Old-fashioned lawyers sometimes use an old-fashioned locution for asking questions: “Query why…,” they might say, or “query whether…” blah blah blah. My dad was one such old-fashioned lawyer, and I grew up thinking it was a fairly normal way of framing an inquiry. It isn’t, though. I quickly learned that once I got to law school and never heard a professor younger than my dad say anything like it. But the phrasing rattles around in my head nonetheless, and last weekend it formed itself into the following thought: “Query why the New York Times would pick the day after every law school in the nation requires a deposit to publish a quite useful and interesting article about a potential peril of merit scholarships.” Seems like that article might have been pretty useful, oh, about a month ago.
To be honest, however embarrassing this confession of ignorance ought to be, until I read the article I was unaware that lots of law schools offer merit scholarships contingent on attaining a particular GPA, and then withdraw the scholarship if a student doesn’t attain it—thus up-ending settled expectations. I had in the past heard about the practice in connection with a couple of newly established law schools, but wrongly believed those schools constituted the total universe. In those cases, the entire entering class was getting a full scholarship (a necessity to get any significant number of risk-averse people to enroll when a school is unaccredited and has no track record)—and that level of commitment is obviously financially untenable in the long term. While it seemed clearly unfortunate for the people whose scholarships were withdrawn, I wrongly believed it was a practice that affected very few students. Color me blithely oblivious to the fact that it was a matter of routine at a number of well-established institutions.
In fact, I was mildly/good-naturedly taken aback when, back in April, a young woman to whom we had offered a scholarship asked how many incoming students with the particular scholarship typically forfeited it after the first year. I had never been asked that before, and I couldn’t imagine why she thought forfeiture was something to worry about; I can only conclude now that she was better-educated than I about the proclivities of law school financial aid offices. She expected there to be some people who had been disfavored this way, and she wanted to weigh her own odds based on the data I provided. So, although my answer was, from a recruiting standpoint, favorable (“None”), the absence of any on-the-one-hand-, on-the-other-hand considerations for me to deconstruct left me worried that she’d think that I was hiding something.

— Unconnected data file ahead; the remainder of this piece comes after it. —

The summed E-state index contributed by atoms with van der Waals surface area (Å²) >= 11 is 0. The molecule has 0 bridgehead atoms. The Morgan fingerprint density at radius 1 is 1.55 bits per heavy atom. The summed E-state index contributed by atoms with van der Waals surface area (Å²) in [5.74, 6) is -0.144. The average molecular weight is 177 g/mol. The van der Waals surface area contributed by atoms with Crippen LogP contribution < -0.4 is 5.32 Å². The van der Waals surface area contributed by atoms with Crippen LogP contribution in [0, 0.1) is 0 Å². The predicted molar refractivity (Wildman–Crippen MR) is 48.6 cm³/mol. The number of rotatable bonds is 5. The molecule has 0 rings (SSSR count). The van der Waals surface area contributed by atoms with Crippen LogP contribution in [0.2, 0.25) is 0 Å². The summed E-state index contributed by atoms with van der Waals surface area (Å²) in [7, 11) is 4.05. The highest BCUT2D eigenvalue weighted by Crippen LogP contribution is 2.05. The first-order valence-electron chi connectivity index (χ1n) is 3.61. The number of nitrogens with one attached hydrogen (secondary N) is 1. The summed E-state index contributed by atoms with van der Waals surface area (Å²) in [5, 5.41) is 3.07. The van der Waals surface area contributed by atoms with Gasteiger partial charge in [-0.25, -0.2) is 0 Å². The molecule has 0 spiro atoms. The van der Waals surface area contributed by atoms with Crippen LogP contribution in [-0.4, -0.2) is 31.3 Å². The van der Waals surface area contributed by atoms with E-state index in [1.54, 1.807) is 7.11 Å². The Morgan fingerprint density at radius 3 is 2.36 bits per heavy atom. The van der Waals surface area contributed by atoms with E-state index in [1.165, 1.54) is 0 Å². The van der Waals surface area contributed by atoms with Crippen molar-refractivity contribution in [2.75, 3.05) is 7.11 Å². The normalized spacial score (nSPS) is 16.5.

But there you have it; suspiciously upbeat or not, that was the correct answer. If Michigan Law gives you a merit scholarship, you keep it so long as you have a full courseload and maintain a 2.0 GPA. If you don’t maintain that GPA, you have a larger problem than keeping your scholarship: you are on academic probation. Now, I think saying it’s incredibly rare for someone to get below a 2.0 at this law school in any given semester is a fair characterization—and in any event, in my ten years in this position, we have never had someone lose his or her scholarship because of low grades. I’m not even sure what we’d do if the issue arose. Maybe the person who lost the scholarship would get it back if the grades got back above a 2.0; I literally have no idea, because it is wholly uncharted territory.
The New York Times interviewed a number of folks who were contemplating the imminent loss of their scholarship, as well as some administrators. They characterized one administrator as “acknowledg[ing] that the lost merit scholarships have been the source of much campus misery.” Indeed. There is something particularly lamentable about having the loss of money tied to below-median grades; the phrase “adding insult to injury” leaps to mind. Now, one commentator—Robert Morse, of U.S. News ranking fame—took this position: “[T]hese students are going to law school and they need to learn to read the fine print.” A fair enough point, I suppose, but doesn’t it seem a little unreasonable for law schools to attach this level of penalty to a lack of lawyerly habits when the students in question have not yet had the benefit of any law school learning?